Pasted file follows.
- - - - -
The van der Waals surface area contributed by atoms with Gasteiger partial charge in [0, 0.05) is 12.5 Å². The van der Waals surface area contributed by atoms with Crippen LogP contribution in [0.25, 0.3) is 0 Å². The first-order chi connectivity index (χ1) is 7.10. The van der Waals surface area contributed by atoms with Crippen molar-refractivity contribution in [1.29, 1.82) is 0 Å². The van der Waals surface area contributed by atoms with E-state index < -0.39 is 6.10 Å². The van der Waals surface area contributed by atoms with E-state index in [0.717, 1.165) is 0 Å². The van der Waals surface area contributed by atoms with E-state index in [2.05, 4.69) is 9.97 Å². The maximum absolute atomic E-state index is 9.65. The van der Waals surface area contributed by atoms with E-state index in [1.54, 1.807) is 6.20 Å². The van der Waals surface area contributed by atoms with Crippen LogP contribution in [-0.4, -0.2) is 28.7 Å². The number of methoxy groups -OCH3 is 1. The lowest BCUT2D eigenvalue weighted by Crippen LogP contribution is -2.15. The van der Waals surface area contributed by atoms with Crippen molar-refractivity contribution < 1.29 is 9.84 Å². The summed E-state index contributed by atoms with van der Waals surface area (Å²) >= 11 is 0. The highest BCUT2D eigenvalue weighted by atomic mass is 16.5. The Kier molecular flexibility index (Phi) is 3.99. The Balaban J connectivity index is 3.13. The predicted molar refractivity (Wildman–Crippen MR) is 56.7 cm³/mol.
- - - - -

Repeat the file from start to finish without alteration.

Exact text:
The van der Waals surface area contributed by atoms with Gasteiger partial charge in [0, 0.05) is 12.5 Å². The van der Waals surface area contributed by atoms with Crippen LogP contribution in [0.25, 0.3) is 0 Å². The first-order chi connectivity index (χ1) is 7.10. The van der Waals surface area contributed by atoms with Crippen molar-refractivity contribution in [1.29, 1.82) is 0 Å². The van der Waals surface area contributed by atoms with E-state index < -0.39 is 6.10 Å². The van der Waals surface area contributed by atoms with E-state index in [0.717, 1.165) is 0 Å². The van der Waals surface area contributed by atoms with E-state index in [2.05, 4.69) is 9.97 Å². The maximum absolute atomic E-state index is 9.65. The van der Waals surface area contributed by atoms with E-state index in [1.54, 1.807) is 6.20 Å². The van der Waals surface area contributed by atoms with Crippen LogP contribution in [-0.4, -0.2) is 28.7 Å². The number of methoxy groups -OCH3 is 1. The lowest BCUT2D eigenvalue weighted by Crippen LogP contribution is -2.15. The van der Waals surface area contributed by atoms with Crippen molar-refractivity contribution < 1.29 is 9.84 Å². The summed E-state index contributed by atoms with van der Waals surface area (Å²) >= 11 is 0. The highest BCUT2D eigenvalue weighted by atomic mass is 16.5. The Kier molecular flexibility index (Phi) is 3.99. The Balaban J connectivity index is 3.13. The predicted molar refractivity (Wildman–Crippen MR) is 56.7 cm³/mol.